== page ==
A Different Kind Of Soccer Mom
It appears the whole nation has caught soccer fever after the U.S. soccer team’s performance in the 2014 FIFA World Cup in Brazil. But no one knows for sure if this soccer fever has become a long-term condition or simply the sports-fan equivalent of the 24-hour flu. Only time will tell.
Professional soccer is a hard sell in the U.S. One reason is that Americans have a lot of sports competing for their face paint and strange hats.
Second, futbol, as the rest of the world calls it, isn’t our sport. Someone else invented futbol. America, a stubbornly independent nation of entrepreneurs, insisted on inventing its own games. Coincidentally, it’s also called football, but is played mostly with hands.
Third, scoring. Americans favor high numbers on a score board: 110-97 or at least 20-10. We have little tolerance for any game ending in nil-nil, which to futbol fans is cause for apoplectic chest beating and a party.
Fourth, futbol has no breaks except during a short halftime. When does one get a beer, use the lua, watch a fast-stepping band or hear a singer with mic feedback? We Americans need time, as in the game of baseball, our national pasttime, during which a person can eat a meal, take a nap, have a baby, write a short novel and knit a sweater. And that’s just in one inning.
I love soccer. It saved me from prison. Not true prison, but from my metaphoric prison: home 24/7 with two toddlers. It was spring 1976, in northern Virginia. My friend Karin asked me if I wanted to join a soccer team. I immediately said yes, then searched the Encyclopedia
Britannica. Soccer: ball game using no hands. Good enough. If playing soccer meant adult conversation and a babysitter, I could do without hands.
I arrived at the field where, much to my surprise, there were women — mothers like me — who knew as much about soccer as I did. And there was our coach, Larry Kirk. Larry had no legs. No joke. He was a Vietnam vet who had encountered a land mine. Even so, he was still better at soccer than we were. At practice, Larry, so frustrated with our collective lack of skill, would slide out of his wheelchair and onto his stumps to demonstrate a simple pass or tackle. (At times, I think he longed for Vietnam.)
Anyway, there were only four women’s teams in northern Virginia then. Unbeknownst to us beleaguered moms, we were the “foremothers” of women’s soccer in Virginia. We played each other twice in that season.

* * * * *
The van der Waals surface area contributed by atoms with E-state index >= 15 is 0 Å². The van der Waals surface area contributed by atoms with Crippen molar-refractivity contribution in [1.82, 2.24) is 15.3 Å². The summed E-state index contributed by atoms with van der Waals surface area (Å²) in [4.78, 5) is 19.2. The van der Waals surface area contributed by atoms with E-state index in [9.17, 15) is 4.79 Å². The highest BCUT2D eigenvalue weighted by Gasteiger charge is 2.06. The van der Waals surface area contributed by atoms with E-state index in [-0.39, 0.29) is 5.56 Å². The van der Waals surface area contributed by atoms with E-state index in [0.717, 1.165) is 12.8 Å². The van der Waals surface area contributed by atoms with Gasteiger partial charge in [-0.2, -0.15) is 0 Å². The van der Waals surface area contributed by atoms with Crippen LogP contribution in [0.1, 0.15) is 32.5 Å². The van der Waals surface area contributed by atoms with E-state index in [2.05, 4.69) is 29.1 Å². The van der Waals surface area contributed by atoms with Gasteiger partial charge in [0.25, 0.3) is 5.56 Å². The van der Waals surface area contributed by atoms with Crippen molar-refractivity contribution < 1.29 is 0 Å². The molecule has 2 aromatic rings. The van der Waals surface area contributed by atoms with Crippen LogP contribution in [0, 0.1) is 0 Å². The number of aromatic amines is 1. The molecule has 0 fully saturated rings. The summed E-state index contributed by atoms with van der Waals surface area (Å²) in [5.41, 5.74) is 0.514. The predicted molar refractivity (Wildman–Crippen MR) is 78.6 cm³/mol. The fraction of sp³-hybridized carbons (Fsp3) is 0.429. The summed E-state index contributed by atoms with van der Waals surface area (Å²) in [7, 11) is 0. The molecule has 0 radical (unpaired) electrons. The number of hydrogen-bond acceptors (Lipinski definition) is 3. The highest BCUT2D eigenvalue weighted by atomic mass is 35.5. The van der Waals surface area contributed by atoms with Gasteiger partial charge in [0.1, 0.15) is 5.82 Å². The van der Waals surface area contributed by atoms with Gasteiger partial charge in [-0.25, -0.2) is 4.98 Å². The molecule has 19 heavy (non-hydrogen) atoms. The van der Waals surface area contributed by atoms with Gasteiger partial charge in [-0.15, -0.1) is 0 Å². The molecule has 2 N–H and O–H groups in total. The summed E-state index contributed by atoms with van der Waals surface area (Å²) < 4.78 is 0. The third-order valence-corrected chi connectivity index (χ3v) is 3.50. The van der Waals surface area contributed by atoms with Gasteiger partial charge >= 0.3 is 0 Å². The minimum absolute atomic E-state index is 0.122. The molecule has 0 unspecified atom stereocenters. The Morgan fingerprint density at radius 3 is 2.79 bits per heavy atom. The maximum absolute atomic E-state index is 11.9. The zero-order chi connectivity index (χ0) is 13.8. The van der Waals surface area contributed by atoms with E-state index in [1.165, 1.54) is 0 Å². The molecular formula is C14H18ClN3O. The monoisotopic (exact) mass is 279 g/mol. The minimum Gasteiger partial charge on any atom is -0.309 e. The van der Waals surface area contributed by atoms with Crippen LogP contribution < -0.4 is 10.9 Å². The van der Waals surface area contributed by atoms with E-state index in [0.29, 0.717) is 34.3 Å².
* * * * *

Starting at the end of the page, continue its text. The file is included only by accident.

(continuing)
Our team, the Firecrackers, had a team cheer, “It’s not how you play, it’s how you look,” which we thought was funny. In our first game, a player on the other team, a mother with twin babies, fell back and broke both her wrists, which was not funny.
But to our credit, the American Women’s World Cup team star, Mia Hamm, recently told Oprah that she got her soccer inspiration in northern Virginia in 1976 as a toddler watching her mother’s games — our games that first awkward season.
By fall, women’s teams had grown to 10 and by spring to 24 in the area. Today, teams number in the hundreds.
For the next 12 years I played and my kids played, too. Sometimes I was their coach.
Did I ever improve as a player? I guess that’s relative. On one team, Wally, our coach, was convinced we could compete well against a visiting German women’s team. They beat us 12 to 1.
Now that our grandchildren play soccer here at Hawaii’s plentiful soccer parks, I’m back on my “field of dreams,” if only on the sidelines. Ironically, during this World Cup, I dreamt I was on the national team and scored the winning goal. Larry Kirk was the goalie. I told my son, a former college player, that the dream must be a sign I should join a team. He scolded, “Mom, at your age, don’t do it. You’ll hurt your back.”
This mother-son role reversal and a bad case of soccer fever have me confused. Maybe I’ll take some Tylenol, paint my face red, white and blue, and see if it passes.